leiden_obs

Leiden Southern Station (Hartebeespoort)

1954 – 1978
Terrain run by Pretoria Technicon: 1978 – present


Current Information:
Current  Information
The  Observatory has closed down. The Current Information section is not relevant to this Observatory.
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Address:Location:

In Brief:
Noted  for:
Variable star observation
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Summary:
Needing  an observing site with a better climate than that available in Holland, an agreement was reached late in 1923 between Leiden and Union (Republic) Observatories, whereby the facilities of the two institutions were made available to each other. In search of light pollution free skies, Leiden moved to Hartebeespoort. In  time light pollution caught up with this site as well and it was  closed down.

Historical background:

History:

  • Due to very close ties with Leiden Observatory in Holland, an agreement  of co-operation was reached in 1923 between the Union and  Leiden Observatories. Astronomers from each establishment were  free to make use of the facilities of the other. Since the night  skies in Transvaal were infinitely better than in Holland, the flow of visiting astronomers was virtually one way. [Moore,p.107;  Van Herk]
  • By 1929 Leiden Observatory decided to send a telescope and  permanent staff to Union Observatory. The telescope, known as the Rockefeller  twin telescope, was only installed in 1938 due to delays.  The South African Government provided funds for a building at  the Union Observatory to house the Rockefeller telescope. The first astronomer was Enjar  Hertzsprung (Hertzsprung – Russel Diagram)
  • The Leiden Observers were concentrating on variable stars. By 1957 they had accumulated 12 000 photographic plates taken  at the Union Observatory.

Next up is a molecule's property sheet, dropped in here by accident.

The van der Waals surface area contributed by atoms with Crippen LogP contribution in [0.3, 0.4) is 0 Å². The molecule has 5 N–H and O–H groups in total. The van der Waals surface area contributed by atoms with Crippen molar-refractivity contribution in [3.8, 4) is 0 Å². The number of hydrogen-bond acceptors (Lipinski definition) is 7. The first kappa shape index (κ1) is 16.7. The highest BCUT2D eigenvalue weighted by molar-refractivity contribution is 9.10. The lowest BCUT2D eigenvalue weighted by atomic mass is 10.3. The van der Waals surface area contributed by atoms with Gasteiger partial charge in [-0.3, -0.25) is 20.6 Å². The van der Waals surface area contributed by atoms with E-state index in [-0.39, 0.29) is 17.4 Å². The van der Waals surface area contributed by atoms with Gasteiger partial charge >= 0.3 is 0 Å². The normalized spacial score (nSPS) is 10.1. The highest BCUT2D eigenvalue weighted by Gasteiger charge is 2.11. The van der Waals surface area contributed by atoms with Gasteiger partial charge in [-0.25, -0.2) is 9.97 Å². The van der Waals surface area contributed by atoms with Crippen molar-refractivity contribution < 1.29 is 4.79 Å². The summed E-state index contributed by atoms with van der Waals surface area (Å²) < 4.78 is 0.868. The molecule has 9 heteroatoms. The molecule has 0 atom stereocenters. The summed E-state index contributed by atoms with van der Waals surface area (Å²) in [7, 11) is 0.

• With  the growing light pollution problem in Johannesburg it was decided  in 1954 to establish an outstation at Hartebeespoort.  This became known as the Leiden Southern Station.
  • The agreement was that the Hartebeespoort facility was operated by Leiden Observers, but it was an official out station of the Union  (later Republic) Observatory, and as such came under Finsen’s jurisdiction even though it was virtually outonomous.
  • Some  of the Union observatory instruments were also moved to the site.
  • By  the time of the move to the Hartebeespoort the Flux Collector telescope arrived and was installed at Hartebeespoort.  The flux collector was the first fully automated telescope (what we call today a Go To Telescope) in Southern Africa.  Due to continuing light pollution problems this telescope was moved in1978 to La Silla in Chile.
  • After the Republic Observatory closed down, the Leiden Southern station  continued to operate until it was sold to Pretoria Technikon. [Hilton]

Astronomers:
  • Willem de Sitter: Colleague of Einstein, and one of the pioneers  of the Relativity Theory. De Sitter was a personal friend of Innes, from the Union Observatory. Due to their friendship the agreement  to share facilities, which led to the Southern Station, came about. (To my knowledge he never came to South Africa) [Moore, p.107.]
  • Enjar  Hertzsprung: The first astronomer to be sent by Leiden to the Union Observatory. He, independently from Henry Norris Russel,  around 1913, had first put forward the idea that later became known as the Hertzsprung – Russel Diagram. [Mitton]
  • H  van Gent: Variable star observer. He worked mainly on the  Franklin -Adams telescope (property of Union Observatory)
  • Willem van den Bos: He went to Johannesburg (from Leiden) to do double star work. van den Bos stayed and went on to become the Director  of the Union Observatory.
  • A  Wessellink: (1946 – 1950) Superintendent of the station.

Programmes:
Variable star observation.

Instruments:

  • Rockefeller Twin 16 inch Telescope, 1938. (first installed at Union Observatory, moved to Hartebeespoort 1954)
  • Franklin Adams 10 inch telescope (property of Union Observatory. First installed at Union Observatory, moved to Hartebeespoort 1954)
  • Flux Collector 36 inch, 1957 (moved to La Cilla, Chile 1978)

Sources:

Pictorial  Sources:

Bibliography:

  • Hilton T., Presidential Address: Small Observatories and Unusual Telescopes of Gauteng, MNASSA, Vol. 56, Nos. 9 & 10, October 1997.
  • Smits, P., A Brief History of Astronomy in Southern Africa. (Unpublished)
  • Mitton,  J., A Concise Dictionary of Astronomy, 1991, OUP.
  • Moore, P. & Collins, P., Astronomy in Southern Africa, pp.107 – 110.  (General Source)
  • Van  Herk, G., et. al., The Leiden Southern Station, MNASSA, Vol. 47,  Nos. 3 & 4, 1988.

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